From the play Yao Yao. Photo courtesy of Edmonds Center for the Arts.

Yao Yao was scheduled to be performed on March 31 at Edmonds Center for the Arts. From Edmonds Center for the Arts on their website: Pursuant to the Executive Order issued by Governor Jay Inslee this morning, ECA will be postponing or canceling all ECA Presented Events, as well as all Partner and Rental Performances through the end of March. We anticipate that events scheduled through the month of April will also likely be postponed or canceled and will share additional information and updates with you as we determine next steps.

The artistic partnerships between the U.S. and Asia continue with the upcoming tour by Brush Theatre of South Korea to the Edmonds Center for the Arts. Brush Theatre will present Yao Yao, the story of a little girl who misses her father so much when he goes to work that she pulls a thread from his jacket and launches a journey into a magical world.

Gillian Jones, the Director of Programming at ECA, emphasizes the excitement of brining Yao Yao to our region. “Edmonds and the surrounding region have a thriving Korean-American community,” Jones said. “As an organization, we are eager to develop partnerships and increase representation of Korean and Korean-American artists on the ECA stage.”

Jones expects Puget Sound children to appreciate the performance. “I had the chance to see Brush Theatre’s production of Yao Yao a couple of years ago, at the International Performing Arts for Youth (IPAY) conference in Philadelphia,” she said. “It was, hands down, my favorite performance of the Juried Showcases.”

Hyunjoon “Hmoo” Moon, production manager for Brush Theatre, believes that result is because of both the empathy and the experimentalism that is practiced by Brush Theatre. “We try to take ideas from our young audiences, as it is actually not us adults, who can create their view,” Moon said. “For example, we sometimes do surveys for our audiences, and ask something like ‘what was in your dreams last night?’”

Brush’s team takes these ideas and delves into playing with them. “Brush Theatre loves to explore, experiment and expand the imaginative ideas on all of our shows,” Moon said. “Our members continue to give new ideas in all processes, from the creation, production, development, review and even during the rehearsing session.”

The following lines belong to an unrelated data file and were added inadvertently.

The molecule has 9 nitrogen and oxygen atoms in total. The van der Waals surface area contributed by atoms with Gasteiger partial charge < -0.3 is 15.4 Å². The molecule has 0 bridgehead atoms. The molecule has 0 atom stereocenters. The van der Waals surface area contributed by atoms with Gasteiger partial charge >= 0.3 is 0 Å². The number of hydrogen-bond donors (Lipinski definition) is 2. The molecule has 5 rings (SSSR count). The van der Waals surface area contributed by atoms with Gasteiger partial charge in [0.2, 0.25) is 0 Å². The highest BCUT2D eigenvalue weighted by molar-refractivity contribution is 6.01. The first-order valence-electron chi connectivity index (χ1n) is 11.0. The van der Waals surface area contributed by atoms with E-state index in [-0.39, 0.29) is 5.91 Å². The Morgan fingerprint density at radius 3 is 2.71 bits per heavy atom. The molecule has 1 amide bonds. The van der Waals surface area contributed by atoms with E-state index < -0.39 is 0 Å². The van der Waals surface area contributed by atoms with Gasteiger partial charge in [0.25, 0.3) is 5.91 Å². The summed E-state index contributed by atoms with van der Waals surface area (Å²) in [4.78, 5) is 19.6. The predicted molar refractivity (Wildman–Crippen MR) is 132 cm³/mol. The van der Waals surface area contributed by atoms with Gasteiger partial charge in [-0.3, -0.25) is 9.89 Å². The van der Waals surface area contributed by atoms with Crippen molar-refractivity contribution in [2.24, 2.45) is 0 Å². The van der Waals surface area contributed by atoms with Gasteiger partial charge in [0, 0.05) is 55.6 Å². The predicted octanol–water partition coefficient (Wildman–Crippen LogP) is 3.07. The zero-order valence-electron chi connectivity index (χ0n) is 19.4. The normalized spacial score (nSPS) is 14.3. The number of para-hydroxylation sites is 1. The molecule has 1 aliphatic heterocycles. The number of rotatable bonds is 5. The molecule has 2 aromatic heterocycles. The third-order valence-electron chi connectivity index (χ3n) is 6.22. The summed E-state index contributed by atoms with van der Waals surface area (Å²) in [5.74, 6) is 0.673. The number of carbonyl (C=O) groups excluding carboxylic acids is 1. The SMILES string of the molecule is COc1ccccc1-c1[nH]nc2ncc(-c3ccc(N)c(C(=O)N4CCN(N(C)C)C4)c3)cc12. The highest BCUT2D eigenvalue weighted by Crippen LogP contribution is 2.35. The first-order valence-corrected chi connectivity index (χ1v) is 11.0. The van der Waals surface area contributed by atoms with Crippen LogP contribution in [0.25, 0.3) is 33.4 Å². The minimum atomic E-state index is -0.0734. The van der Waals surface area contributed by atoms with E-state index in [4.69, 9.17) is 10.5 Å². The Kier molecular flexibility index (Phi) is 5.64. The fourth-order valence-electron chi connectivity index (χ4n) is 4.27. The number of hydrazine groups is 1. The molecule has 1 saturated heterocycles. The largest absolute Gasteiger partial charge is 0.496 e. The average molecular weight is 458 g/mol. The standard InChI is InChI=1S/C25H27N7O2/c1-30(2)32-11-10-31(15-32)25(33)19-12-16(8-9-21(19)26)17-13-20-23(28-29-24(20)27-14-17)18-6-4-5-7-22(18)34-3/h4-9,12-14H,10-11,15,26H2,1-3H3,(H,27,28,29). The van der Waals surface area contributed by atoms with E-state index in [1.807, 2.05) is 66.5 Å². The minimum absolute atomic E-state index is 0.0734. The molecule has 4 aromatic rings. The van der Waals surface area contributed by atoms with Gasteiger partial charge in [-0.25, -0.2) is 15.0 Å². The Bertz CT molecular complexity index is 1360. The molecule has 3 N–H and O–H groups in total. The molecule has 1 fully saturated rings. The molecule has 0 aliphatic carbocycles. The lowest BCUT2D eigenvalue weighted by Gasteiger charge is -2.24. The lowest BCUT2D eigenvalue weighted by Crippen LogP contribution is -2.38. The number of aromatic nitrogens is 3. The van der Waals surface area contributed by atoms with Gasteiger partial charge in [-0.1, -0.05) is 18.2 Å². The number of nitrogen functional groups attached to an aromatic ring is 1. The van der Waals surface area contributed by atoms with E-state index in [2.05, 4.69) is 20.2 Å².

Yao Yao is a product of this collaboration and also of incorporation and integration. “At the very beginning of Yao Yao, we wanted to create a play that comes out from a child’s view, and we’ve also brought in a little yarn idea from a children’s story book,” Moon said. “But this first version was quite different from what it is now, as there are many new items popped up somewhere and blended into the show along the way to today’s show.”

In all its productions, Brush Theatre has strived to stay compact and mobile. “For the shows to target international audiences, we try to keep them nearly non-verbal,” Moon said. “For Yao Yao, there are some short lines translated and spoken in English to give the story, and some remaining in Korean to retain the original color of the show.”

Moon reports that this process has allowed Brush Theatre to expand its reach. “Yao Yao has been very successful and enjoyed by all local and international audiences, young and old,” she said. “It indeed gave us the opportunities to develop into our new productions, bringing our company to international stages.”

According to Jones, Brush Theatre accomplishes its goals well. “The company takes such a universal emotion for young children, the sadness we feel when a parent has to leave for work, and can’t play anymore, and creates this beautiful window into a child’s imagination,” she said. “The story is complemented by an interactive screen art backdrop, and also live music, making the whole experience engaging and accessible to our youngest audiences.”

Although this is Brush Theatre’s first visit to ECA, Jones hopes it won’t be the last. “One of our staff, Lisa Helber, had the opportunity to see the company’s newest work, Doodle POP, last month,” Jones said, “and we would love to bring the company back with that production on a future tour.”

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